On cancer and love

Fellow Massachusetts native and hoops lover Jack Crane sent me the following touching Chicago Tribune story about a couple who met, fell in love and married for 51 days before the husband died of cancer.

I’ve been spending a lot of time in hospitals this past week-I’m writing this post from the lobby of the Beth Israel Deaconess Medical Center-and have, as readers of this blog know, had a year filled with the deaths of family members and a number of dear friends.

As such, I’ve been thinking quite a bit about love, death and sources of meaning.

On some levels,  a relationship that begins with one person having a terminal disease represents a magnified version of what we all know-that in relationships that last, one of the partners very likely will outlive the other.

The courage the couple in the article show in not surrendering to the disease and in allowing their love to flourish and find public expression moves us both because their feelings for each other trumped their knowledge of the husband’s impending death and because we wonder if we would have the strength to make the same choices if faced with similar circumstances.

Lance Armstrong had a related experience with his first wife Kristin, whom he met after he had been diagnosed with testicular cancer.  The two eventually had three children and years of marriage before divorcing in 2004.  In his second book, Every Second Counts, Armstrong gives his undrstanding of what happened between them, the distance that grew due to his whirlwind of activities.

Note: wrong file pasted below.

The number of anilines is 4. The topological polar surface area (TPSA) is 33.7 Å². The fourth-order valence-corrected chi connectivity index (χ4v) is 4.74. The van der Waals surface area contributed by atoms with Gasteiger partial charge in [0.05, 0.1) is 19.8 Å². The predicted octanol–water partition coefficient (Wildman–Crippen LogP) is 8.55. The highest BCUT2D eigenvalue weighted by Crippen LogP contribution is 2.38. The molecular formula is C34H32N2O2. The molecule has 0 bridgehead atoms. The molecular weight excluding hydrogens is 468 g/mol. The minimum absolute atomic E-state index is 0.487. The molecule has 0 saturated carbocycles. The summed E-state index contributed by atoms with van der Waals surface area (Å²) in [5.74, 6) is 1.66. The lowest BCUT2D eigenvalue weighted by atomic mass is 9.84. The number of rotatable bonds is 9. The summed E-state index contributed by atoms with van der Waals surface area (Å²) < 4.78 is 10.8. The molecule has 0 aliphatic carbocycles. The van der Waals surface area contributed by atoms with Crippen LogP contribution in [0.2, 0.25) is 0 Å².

I obviously was not there to witness what happened between the legendary biker and his first wife, and one wonders, too, if the vicissitudes of ordinary life and the challenge  of dealing with young children took a toll, too.

I was there for part of the relationship that bloomed between Maria and dear friend Jeff Kantrowitz, who died in May 2001 at the age of 31 after a valiant multi-year battle with cancer.

Like the other couples, they were a woman who met a man who had been told he had a disease that likely would kill him.

As with the first couple, they chose to move forward with their romance until he died.

As with both pairs, to some degree their rlationship’s intensity seemed heightened at times by the knowledge of the death that will eventually meet us all.

I certainly enjoyed being around Maria and Jeff and have been moved by reading both about the couple in the Tribune article and about the initial stages of Lance and Kristin’s relationship.

At the same time, I also admire those people who find within themselves the fortitude, wisdom and grace not only to derive meaning in the hard times, when the obstacles are clear and obvious, but in ordinary days and times, when the sources of meaning may not be as evident.

I want to be clear that I do not in any way seek to diminish or even compare the two types of relationships. I actually see them more as part of a continuum.  Beyond that, I learn from those people who find tenderness, connection and love in small moments and ordinary circumstances when the awareness of death is not as present. 

I look forward to reading your responses to the Tribune article and to hearing where you find inspiration and meaning in your relationships.


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